Answer: The 2007 Medicare Physician Fee Schedule (MPFS) Excel file (downloaded from CMS) lists the same transitional total RVUs for 69801 (Labyrinthotomy, with or without cryosurgery including other nonexcisional destructive procedures or perfusion of vestibuloactive drugs [single or multiple perfusions]; transcanal), regardless of place of service. Medicare assigns 18.61 total transitioned nonfacility and facility RVUs to 69801.
Problem: Medicare incorrectly considers the procedure rarely performed in the office. Column H of the MPFS designates 69801 as -NA,- which means -this procedure is rarely or never performed in the nonfacility setting.-
But this designation is inappropriate and perhaps based on the previous definition of 69801. CPT 1997 deleted the phrase -tack procedure- from 69801's descriptor and added -perfusion of vestibuloactive drugs (single or multiple perfusions).- The NA designation may be a holdover from the complex, now-obsolete surgical labyrinthectomy that the original code referred to.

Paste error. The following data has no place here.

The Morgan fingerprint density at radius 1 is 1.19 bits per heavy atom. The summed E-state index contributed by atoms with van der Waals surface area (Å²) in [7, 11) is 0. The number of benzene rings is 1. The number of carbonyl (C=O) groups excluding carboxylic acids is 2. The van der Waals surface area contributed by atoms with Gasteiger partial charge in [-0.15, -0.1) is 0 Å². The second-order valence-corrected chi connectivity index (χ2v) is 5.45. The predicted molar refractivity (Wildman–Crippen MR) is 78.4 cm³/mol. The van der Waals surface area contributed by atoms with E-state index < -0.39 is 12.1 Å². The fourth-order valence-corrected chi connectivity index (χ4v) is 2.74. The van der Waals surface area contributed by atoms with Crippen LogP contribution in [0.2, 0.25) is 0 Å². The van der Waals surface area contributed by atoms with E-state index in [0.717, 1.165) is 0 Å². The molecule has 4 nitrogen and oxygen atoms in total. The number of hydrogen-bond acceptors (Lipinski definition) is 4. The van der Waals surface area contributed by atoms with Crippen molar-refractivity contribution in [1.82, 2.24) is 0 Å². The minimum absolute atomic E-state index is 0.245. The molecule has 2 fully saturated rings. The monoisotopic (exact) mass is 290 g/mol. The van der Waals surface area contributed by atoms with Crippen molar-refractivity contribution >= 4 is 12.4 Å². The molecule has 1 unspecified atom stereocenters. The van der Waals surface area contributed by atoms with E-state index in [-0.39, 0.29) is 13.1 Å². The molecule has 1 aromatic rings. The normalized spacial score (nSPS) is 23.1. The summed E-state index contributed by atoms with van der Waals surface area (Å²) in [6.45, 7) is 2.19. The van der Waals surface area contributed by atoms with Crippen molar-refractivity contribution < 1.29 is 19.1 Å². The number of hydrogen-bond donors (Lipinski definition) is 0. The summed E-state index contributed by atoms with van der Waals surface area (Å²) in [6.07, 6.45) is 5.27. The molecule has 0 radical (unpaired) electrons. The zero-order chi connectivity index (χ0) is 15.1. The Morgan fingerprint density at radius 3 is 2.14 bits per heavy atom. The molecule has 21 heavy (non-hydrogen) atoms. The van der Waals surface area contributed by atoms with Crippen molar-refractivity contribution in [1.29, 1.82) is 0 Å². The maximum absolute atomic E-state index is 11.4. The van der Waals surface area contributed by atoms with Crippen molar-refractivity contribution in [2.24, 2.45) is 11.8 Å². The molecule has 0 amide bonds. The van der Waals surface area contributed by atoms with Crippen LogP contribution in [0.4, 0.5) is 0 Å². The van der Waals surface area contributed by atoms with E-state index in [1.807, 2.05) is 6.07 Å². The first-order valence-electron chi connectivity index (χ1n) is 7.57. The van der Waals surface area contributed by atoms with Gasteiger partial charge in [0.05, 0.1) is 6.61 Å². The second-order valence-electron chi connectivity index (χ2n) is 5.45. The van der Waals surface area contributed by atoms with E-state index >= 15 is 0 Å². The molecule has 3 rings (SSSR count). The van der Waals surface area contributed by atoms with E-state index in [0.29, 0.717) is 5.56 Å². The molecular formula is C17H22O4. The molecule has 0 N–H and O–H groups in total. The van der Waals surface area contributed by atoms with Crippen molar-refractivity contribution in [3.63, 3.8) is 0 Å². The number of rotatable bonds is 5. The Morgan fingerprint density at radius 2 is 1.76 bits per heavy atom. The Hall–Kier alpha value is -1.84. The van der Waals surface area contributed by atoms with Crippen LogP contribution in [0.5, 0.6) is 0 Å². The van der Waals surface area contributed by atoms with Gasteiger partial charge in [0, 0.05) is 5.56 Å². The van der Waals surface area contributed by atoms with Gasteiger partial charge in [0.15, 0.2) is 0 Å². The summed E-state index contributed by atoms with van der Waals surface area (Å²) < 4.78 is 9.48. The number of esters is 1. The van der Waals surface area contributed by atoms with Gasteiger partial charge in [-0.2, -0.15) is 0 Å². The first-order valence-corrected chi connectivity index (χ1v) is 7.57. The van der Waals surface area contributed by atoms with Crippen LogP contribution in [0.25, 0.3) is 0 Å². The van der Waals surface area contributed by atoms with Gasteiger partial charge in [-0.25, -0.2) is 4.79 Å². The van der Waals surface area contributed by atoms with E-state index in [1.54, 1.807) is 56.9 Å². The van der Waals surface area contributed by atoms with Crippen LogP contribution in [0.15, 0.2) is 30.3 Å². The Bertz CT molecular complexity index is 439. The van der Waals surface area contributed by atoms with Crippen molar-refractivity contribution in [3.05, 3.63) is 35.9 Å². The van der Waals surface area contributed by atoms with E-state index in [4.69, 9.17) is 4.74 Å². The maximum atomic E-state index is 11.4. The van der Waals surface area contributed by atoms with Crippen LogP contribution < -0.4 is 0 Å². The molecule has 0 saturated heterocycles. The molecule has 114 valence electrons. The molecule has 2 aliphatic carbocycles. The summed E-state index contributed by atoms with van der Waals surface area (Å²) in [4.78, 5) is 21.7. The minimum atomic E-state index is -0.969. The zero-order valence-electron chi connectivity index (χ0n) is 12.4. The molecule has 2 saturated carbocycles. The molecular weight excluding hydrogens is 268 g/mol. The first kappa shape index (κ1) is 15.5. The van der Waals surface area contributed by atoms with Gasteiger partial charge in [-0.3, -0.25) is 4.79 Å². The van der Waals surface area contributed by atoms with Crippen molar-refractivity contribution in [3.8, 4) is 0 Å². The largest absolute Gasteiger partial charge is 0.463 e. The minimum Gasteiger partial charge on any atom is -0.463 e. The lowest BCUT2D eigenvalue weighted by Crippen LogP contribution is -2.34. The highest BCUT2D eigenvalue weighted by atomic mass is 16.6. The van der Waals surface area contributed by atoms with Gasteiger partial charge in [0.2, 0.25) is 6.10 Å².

Do this: Contact your Medicare Part B representative and tell her that the American Academy of Otolaryngology-Head and Neck Surgery supports performing 69801 in the office. -An injection of gentamicin is a common procedure performed in an otolaryngologist's office,- states the AAO-HNS in its FAQs on gentamicin injections (see www.entnet.org/practice/faq/gentamicin_injections.cfm). Injections of aminoglycosides such as gentamicin as well as injections of anti-inflammatory steroids such as Decadron are classified to 69801.
Don't forget: When reporting 69801 for a Decadron injection performed in the office, you should also bill for the drug. Code 69801 represents the infusion. For the Decadron, use J1100 (Injection, dexamethasone sodium phosphate, 1 mg).
Remember: Because of 69801's 90-day global period, include all three injections that the otolaryngologist gives in the coding of the first injection, and then bill the subsequent medication only.